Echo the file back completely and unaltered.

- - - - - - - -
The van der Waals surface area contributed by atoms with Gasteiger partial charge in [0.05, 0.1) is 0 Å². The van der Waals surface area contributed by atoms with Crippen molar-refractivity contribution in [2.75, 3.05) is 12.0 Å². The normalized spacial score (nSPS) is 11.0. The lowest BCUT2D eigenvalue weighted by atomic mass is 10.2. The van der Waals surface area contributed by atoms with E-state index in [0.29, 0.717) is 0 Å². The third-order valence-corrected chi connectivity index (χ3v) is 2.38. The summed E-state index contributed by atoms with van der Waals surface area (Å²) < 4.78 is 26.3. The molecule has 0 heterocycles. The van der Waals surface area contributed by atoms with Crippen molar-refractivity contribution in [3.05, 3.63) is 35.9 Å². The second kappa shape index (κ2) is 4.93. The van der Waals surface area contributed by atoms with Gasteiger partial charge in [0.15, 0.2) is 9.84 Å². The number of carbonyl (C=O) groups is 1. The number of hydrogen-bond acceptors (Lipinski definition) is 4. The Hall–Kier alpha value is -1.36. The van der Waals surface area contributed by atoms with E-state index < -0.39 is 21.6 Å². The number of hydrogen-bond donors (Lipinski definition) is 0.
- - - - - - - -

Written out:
The van der Waals surface area contributed by atoms with Gasteiger partial charge in [0.05, 0.1) is 0 Å². The van der Waals surface area contributed by atoms with Crippen molar-refractivity contribution in [2.75, 3.05) is 12.0 Å². The normalized spacial score (nSPS) is 11.0. The lowest BCUT2D eigenvalue weighted by atomic mass is 10.2. The van der Waals surface area contributed by atoms with E-state index in [0.29, 0.717) is 0 Å². The third-order valence-corrected chi connectivity index (χ3v) is 2.38. The summed E-state index contributed by atoms with van der Waals surface area (Å²) < 4.78 is 26.3. The molecule has 0 heterocycles. The van der Waals surface area contributed by atoms with Crippen molar-refractivity contribution in [3.05, 3.63) is 35.9 Å². The second kappa shape index (κ2) is 4.93. The van der Waals surface area contributed by atoms with Gasteiger partial charge in [0.15, 0.2) is 9.84 Å². The number of carbonyl (C=O) groups is 1. The number of hydrogen-bond acceptors (Lipinski definition) is 4. The Hall–Kier alpha value is -1.36. The van der Waals surface area contributed by atoms with E-state index < -0.39 is 21.6 Å². The number of hydrogen-bond donors (Lipinski definition) is 0.